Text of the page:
Rising from relative obscurity to the top of the Billboard charts, Leon Bridges is now a household name in R&B and pop music. Using the template of soul music and classic 1960s Motown tracks, Bridges emerged from Fort Worth, Tx. with the acclaimed Coming Home in 2015. Now, Bridges is touring in support of last year’s Gold-Diggers Sound with Swedish electronic band Little Dragon in tow.
8 p.m. |  Tickets
The Anthem, 901 Wharf Street SW, Washington, DC 20024

 

WWE Monday Night Raw – Aug. 15
Some of the WWE’s biggest stars will bring their spectacular show to a raucous Capital One Arena this August. The ever-popular Monday Night Raw always translates to feats of jaw-dropping athleticism, riveting storylines and all the intrigue that comes with every WWE match. Tickets are going quickly so make your move now.
7:30 p.m. |  Tickets
Capital One Arena, 601 F Street NW, Washington, DC 20004

 

Summer Restaurant Week – Aug. 15-21
Restaurant Association Metropolitan Washington hosts two annual celebrations of DC’s eclectic dining scene: one in January and a summer edition in August. For both seasonal editions, Restaurant Week offers diners pre-fixe menus for lunch/brunch ($25) and dinner ($40 and $55). 

 

Roger Waters – Aug. 16
As primary songwriter for Pink Floyd, Roger Waters penned some of rock music’s greatest masterpieces, including Dark Side of the Moon, Wish You Were Here and The Wall. Waters’ This Is Not A Drill tour will touch down in DC this August as the legend and his skilled band take lovers of Floyd and Roger’s solo work on a spectacular voyage inside Capital One Arena. Waters will perform in-the-round, making for a stunning evening of arena rock glory.
8 p.m. |  Tickets
Capital One Arena, 601 F Street NW, Washington, DC 20004

 

The Color Purple – Aug. 16 – Oct. 9
The 2016 Tony Award winner for Best Musical Revival will wow audiences at Virginia’s Signature Theatre in the late summer and early fall of 2022. Based on the Pulitzer Prize-winning novel by Alice Walker that was later turned into an Academy Award-winning film by Steven Spielberg, this musical uses jazz, blues, ragtime and gospel to tell the story of a young woman’s struggle towards love and triumph in the American South.
Tickets
Signature Theatre, 4200 Campbell Avenue, Arlington, VA 22206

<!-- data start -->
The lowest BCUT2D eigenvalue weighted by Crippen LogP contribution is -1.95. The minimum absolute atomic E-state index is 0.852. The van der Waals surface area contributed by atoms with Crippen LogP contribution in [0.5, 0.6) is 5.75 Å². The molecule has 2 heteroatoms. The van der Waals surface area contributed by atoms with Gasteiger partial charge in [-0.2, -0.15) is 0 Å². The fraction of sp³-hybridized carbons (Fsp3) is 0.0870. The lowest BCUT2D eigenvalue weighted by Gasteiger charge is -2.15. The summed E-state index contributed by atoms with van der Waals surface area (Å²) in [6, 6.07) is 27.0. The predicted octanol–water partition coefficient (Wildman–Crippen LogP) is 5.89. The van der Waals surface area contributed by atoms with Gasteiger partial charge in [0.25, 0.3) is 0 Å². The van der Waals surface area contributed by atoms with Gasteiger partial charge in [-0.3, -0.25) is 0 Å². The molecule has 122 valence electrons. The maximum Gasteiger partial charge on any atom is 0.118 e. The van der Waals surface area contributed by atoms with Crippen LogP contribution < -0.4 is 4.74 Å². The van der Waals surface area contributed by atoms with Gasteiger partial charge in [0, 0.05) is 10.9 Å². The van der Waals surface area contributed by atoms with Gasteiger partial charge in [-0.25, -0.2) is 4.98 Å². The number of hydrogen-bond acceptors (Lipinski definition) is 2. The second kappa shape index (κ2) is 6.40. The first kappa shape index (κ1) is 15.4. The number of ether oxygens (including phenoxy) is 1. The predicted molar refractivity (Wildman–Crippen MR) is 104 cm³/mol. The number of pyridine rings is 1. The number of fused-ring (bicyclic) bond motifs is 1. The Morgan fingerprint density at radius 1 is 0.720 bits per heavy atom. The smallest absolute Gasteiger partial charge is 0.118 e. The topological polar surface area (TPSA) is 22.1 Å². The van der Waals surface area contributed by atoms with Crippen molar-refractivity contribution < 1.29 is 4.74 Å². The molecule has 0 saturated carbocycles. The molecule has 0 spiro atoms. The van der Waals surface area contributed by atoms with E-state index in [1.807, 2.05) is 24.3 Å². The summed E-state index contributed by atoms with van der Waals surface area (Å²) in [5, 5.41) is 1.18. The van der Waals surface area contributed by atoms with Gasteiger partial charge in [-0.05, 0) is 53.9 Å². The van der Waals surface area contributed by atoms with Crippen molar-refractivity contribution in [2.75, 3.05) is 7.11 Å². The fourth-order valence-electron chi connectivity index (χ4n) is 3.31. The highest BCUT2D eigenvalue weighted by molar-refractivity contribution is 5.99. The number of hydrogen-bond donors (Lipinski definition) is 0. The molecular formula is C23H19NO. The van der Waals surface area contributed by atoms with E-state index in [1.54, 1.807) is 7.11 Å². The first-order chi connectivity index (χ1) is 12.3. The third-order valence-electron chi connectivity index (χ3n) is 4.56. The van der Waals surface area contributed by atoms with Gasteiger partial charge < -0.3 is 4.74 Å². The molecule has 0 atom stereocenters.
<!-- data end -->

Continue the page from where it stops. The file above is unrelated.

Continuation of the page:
Kevin Hart – Aug. 18-19
Currently one of stand-up comedy’s biggest stars, Kevin Hart’s small frame belies the huge laughs he generates on stage and on the screen. Hart has shown box office clout with successful movies such as the Think Like A Man films, The Wedding Ringer, Get Hard and Ride Along. Now, you can catch his energetic routine at Capital One Arena as Hart touches down in DC as part of his Reality Check tour.
7 p.m. |  Tickets
Capital One Arena, 601 F Street NW, Washington, DC 20004

 

 

Comedy Bang! Bang! Live! – Aug. 19
Scott Aukerman’s hilariously zany creation has become one of the most successful podcasts of all time. Every episode is packed with laughs thanks to an ever-entertaining cast of characters. Skits, games and hijinks abound, and you can catch all of this wondrous comedy in person at DC’s Warner Theatre on Aug. 19.
7 p.m. |  Tickets
Warner Theatre, 513 13th Street NW, Washington, DC 20004

 

The Shins – Aug. 19
Did you listen to indie rock in the 2000s? Then you listened to The Shins. The brainchild of James Mercer (also of Broken Bells with Danger Mouse), the group rose to indie stardom with the ‘60s-indebted bedroom pop of 2001’s Oh, Inverted World, which featured the classic track, “New Slang”. After receiving healthy exposure in Zach Braff’s 2004 film Garden State, The Shins became essential listening, a necessity on any stereo in a college dorm room. Now, the group celebrates Oh, Inverted World and its 21st birthday with a special tour that will touch down at The Anthem on Aug. 19.
8 p.m. |  Tickets
The Anthem, 901 Wharf Street SW, Washington, DC 20024

 

Ukrainian Freedom Orchestra – Aug. 20
After performing in cities across Europe in a show of solidarity with and celebration of Ukraine, the Ukrainian Freedom Orchestra concludes its impactful tour at the illustrious Kennedy Center in DC. Led by Canadian-Ukrainian conductor Keri-Lynn Wilson, the orchestra features recent Ukrainian refugees and Ukrainian members of European orchestras. Don’t miss a stirring performance inside the Kennedy Center’s Concert Hall.
8 p.m. |  Tickets
The John F. Kennedy Center for the Performing Arts, 2700 F Street NW, Washington, DC 20004

 

deadmau5 presents We Are Friends Tour – Aug. 20